WNIP in tax costs as a tax optimization tool
At the outset, it should be remembered that the subject of most activities related to the so-called aggressive tax optimization are transactions related to intangible and legal assets (hereinafter referred to as WNIP). Using WNIP is often unrelated to the real activity of the enterprise. WNIP have an individual character, which makes them an ideal tool for creating the so-called "Tax shield", that is, an artificial, economically unjustified, recognition of WNIP in tax costs.
What do we include as intangible assets (WNIP)?
Intangible assets are subject to depreciation, subject to Art. 16 c, acquired suitable for economic use on the date of acceptance for use:
- cooperative ownership right to a flat,
- a cooperative right to a business premises,
- right to a single-family house in a housing cooperative,
- copyright or related property rights,
- the rights specified in the Act of June 30, 2000 - Industrial Property Law,
- value equal to the obtained information related to industrial, commercial, scientific or organizational knowledge (know-how)
- with an expected period of use longer than one year, used by the taxpayer for the purposes related to his business activity or given by him for use on the basis of a license agreement (sub-license), rental agreement, lease or agreement specified in art. 17A, paragraph 1, referred to as intangible assets.
In addition, we consider as WNIP:
- goodwill, if this value arose as a result of the acquisition of the enterprise or its organized part by:
b) acceptance for use against payment, and the depreciation, in accordance with the provisions of Chapter 4a, shall be made by the user,
c) contributing to the company under the provisions on commercialization and privatization;
- costs of development works completed with a positive result, which may be used for the purposes of the taxpayer's business, if:
a) the product or manufacturing technology is strictly established, and the development costs related to them are reliably determined and
b) the technical suitability of the product or technology has been properly documented by the taxpayer and on this basis the taxpayer has made a decision to manufacture these products or use the technology, and
c) the documentation relating to development works shows that the costs of development works will be covered with the expected revenues from the sale of these products or the application of technology;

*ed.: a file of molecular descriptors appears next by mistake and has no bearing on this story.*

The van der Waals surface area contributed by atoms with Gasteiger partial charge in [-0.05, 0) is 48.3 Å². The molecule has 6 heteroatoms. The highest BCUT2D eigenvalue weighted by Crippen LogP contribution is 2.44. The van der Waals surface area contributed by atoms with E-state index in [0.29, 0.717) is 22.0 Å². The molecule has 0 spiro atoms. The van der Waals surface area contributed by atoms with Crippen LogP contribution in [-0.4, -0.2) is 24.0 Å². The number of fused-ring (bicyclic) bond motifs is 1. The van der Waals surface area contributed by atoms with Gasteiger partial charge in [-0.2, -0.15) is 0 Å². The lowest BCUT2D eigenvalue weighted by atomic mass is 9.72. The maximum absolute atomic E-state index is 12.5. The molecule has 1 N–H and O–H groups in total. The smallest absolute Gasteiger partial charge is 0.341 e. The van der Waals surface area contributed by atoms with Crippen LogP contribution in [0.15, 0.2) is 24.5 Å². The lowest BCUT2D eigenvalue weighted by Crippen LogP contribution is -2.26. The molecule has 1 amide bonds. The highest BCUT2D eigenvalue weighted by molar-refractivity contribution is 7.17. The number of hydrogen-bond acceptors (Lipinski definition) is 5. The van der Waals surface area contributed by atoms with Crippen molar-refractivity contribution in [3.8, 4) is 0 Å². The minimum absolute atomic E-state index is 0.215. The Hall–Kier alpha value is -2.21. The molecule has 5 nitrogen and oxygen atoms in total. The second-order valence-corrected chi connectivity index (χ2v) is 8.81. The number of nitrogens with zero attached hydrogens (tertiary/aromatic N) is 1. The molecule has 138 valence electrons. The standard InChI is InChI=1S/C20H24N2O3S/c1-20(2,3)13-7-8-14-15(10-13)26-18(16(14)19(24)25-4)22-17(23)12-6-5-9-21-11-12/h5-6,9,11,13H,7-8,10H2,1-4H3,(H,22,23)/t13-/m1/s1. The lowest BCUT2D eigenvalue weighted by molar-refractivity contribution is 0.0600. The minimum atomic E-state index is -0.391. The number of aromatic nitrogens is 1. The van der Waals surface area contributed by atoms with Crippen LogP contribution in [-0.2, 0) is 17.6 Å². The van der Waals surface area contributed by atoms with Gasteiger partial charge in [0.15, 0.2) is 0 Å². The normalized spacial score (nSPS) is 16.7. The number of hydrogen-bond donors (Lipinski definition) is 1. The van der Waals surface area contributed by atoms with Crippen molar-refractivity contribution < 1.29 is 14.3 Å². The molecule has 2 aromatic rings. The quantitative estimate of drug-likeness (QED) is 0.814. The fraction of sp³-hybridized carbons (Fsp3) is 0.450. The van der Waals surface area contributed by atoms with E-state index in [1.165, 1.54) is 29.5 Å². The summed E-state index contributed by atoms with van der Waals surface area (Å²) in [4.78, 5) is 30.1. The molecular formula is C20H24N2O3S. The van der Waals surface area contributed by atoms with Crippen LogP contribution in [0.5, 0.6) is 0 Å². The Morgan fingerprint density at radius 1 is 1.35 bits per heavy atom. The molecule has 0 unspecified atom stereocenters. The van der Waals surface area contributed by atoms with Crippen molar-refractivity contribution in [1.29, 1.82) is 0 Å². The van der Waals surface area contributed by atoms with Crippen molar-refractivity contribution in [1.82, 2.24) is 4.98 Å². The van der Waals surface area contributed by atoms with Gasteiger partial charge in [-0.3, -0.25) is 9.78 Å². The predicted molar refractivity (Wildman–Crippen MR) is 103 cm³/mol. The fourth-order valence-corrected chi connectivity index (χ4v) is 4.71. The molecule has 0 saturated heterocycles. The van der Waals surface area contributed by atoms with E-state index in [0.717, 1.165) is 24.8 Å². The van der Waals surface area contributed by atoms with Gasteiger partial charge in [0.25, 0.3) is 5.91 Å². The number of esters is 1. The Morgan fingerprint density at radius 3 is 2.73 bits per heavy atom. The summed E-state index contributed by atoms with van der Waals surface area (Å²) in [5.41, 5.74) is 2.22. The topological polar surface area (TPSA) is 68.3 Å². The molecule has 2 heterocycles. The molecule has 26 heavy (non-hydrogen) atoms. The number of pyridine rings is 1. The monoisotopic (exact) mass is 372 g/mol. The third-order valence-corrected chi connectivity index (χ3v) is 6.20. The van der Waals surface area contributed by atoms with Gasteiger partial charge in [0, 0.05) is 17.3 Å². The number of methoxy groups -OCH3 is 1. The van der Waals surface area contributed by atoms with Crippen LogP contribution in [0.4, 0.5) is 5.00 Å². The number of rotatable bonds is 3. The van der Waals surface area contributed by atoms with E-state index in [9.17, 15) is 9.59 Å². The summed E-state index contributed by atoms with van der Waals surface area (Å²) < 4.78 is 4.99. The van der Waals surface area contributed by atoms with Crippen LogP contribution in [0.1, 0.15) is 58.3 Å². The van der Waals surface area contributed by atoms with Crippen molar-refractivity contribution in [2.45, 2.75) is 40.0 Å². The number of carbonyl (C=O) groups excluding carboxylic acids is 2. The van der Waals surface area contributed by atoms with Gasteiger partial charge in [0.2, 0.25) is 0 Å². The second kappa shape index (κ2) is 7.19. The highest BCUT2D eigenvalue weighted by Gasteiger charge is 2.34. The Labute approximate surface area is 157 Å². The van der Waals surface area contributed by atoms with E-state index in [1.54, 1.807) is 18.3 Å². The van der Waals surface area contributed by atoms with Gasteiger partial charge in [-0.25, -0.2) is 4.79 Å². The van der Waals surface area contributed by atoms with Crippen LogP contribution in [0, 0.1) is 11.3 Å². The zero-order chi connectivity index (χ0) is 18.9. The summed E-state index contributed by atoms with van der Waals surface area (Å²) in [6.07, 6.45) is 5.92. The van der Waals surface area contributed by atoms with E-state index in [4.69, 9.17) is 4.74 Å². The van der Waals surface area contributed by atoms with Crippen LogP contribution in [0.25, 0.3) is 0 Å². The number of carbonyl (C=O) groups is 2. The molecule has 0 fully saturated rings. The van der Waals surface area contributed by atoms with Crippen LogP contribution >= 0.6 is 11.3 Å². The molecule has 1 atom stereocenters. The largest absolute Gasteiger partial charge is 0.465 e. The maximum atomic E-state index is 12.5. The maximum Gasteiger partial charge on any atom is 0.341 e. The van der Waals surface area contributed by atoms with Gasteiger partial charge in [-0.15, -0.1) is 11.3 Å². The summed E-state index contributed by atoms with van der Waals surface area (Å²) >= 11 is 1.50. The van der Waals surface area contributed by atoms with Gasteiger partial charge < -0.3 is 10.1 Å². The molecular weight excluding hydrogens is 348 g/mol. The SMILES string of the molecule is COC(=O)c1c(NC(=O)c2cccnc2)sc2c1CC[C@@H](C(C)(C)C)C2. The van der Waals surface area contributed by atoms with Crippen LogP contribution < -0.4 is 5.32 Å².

- assets listed in paragraph 1, not constituting the ownership or co-ownership of the taxpayer, used by him for the purposes related to the activities under the contract referred to in article 1. 17A, paragraph 1, concluded with the owner or co-owners or entitled to use these values - if, in accordance with the provisions of chapter 4a, depreciation shall be made by the user.
WNIP in tax costs
Tax optimization related to intangible assets consists in transferring such rights to related entities, and then using these rights on the basis of a license or re-acquiring them at a new (increased) tax value. It is generally recognized that the sole or main purpose of this type of operation was to obtain a tax benefit in the form of generating tax deductible costs which would not have occurred in the absence of such action.
The changes introduced to the CIT Act relate to the regulation limiting the amount of NIP in tax costs - up to the amount of revenues from the sale of the rights and intangible assets previously reported by the taxpayer. In addition, in connection with the jurisprudence of administrative courts regarding unregistered trademarks, it has been clarified that the concept of acquisition referred to in Art. 16b paragraph. 1 of the CIT Act, only a secondary acquisition (from another entity), and not a primary acquisition. Acceptance by the jurisprudence of extending the application of this regulation to the original acquisition has led to a situation where taxpayers classify as intangible assets and depreciate from their initial value equal to the market value trademarks "created" as a result of a decision to cover such a trademark with a protection right.
The company has a trademark it has produced. In the light of Art. 16b paragraph. 1 of the CIT Act cannot depreciate it. In order to obtain tax benefits, the Company transfers the ownership of the trademark to another entity. After performing the above operation, after some time, it takes over the entity to which it applied the trademark (of course, at a higher value). The above allowed it to depreciate the trademark on the value of the trademark by the end of 2017, i.e. to include WNIP in tax costs. From January 1, 2018, the Company will not be able to do so.
The taxpayer owns a trademark manufactured by himself. It is given to the owner's son who runs a business. The original owner concludes a license agreement with his son to which he has transferred the mark. The amounts related to the payment for the license agreement until the end of 2017 could be recognized in costs. The above form of optimization is no longer possible from the new year.